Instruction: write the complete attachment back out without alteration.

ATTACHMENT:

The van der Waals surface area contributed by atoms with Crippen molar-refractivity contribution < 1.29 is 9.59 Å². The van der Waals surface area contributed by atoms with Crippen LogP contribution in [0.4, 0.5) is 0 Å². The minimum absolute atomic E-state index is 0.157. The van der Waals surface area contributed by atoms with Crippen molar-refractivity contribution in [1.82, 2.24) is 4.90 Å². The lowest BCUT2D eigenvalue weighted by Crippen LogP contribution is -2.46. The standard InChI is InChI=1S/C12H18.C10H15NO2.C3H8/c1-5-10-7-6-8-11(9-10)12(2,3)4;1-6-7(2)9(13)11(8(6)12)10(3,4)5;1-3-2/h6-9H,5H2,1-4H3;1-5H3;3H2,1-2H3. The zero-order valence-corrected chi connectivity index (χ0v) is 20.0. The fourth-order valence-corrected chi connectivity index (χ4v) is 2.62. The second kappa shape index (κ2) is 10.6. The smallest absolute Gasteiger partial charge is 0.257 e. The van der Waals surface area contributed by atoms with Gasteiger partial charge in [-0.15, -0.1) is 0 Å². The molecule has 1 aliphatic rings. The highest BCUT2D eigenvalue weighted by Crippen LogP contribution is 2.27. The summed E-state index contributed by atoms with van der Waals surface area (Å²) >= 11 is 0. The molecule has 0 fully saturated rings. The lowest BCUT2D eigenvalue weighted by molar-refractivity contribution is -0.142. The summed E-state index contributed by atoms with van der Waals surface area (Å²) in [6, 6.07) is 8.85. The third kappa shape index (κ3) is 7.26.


The van der Waals surface area contributed by atoms with Crippen molar-refractivity contribution < 1.29 is 9.59 Å². The van der Waals surface area contributed by atoms with Crippen LogP contribution in [0.4, 0.5) is 0 Å². The minimum absolute atomic E-state index is 0.157. The van der Waals surface area contributed by atoms with Crippen molar-refractivity contribution in [1.82, 2.24) is 4.90 Å². The lowest BCUT2D eigenvalue weighted by Crippen LogP contribution is -2.46. The standard InChI is InChI=1S/C12H18.C10H15NO2.C3H8/c1-5-10-7-6-8-11(9-10)12(2,3)4;1-6-7(2)9(13)11(8(6)12)10(3,4)5;1-3-2/h6-9H,5H2,1-4H3;1-5H3;3H2,1-2H3. The zero-order valence-corrected chi connectivity index (χ0v) is 20.0. The fourth-order valence-corrected chi connectivity index (χ4v) is 2.62. The second kappa shape index (κ2) is 10.6. The smallest absolute Gasteiger partial charge is 0.257 e. The van der Waals surface area contributed by atoms with Gasteiger partial charge in [-0.15, -0.1) is 0 Å². The molecule has 1 aliphatic rings. The highest BCUT2D eigenvalue weighted by Crippen LogP contribution is 2.27. The summed E-state index contributed by atoms with van der Waals surface area (Å²) >= 11 is 0. The molecule has 0 fully saturated rings. The lowest BCUT2D eigenvalue weighted by molar-refractivity contribution is -0.142. The summed E-state index contributed by atoms with van der Waals surface area (Å²) in [6, 6.07) is 8.85. The third kappa shape index (κ3) is 7.26.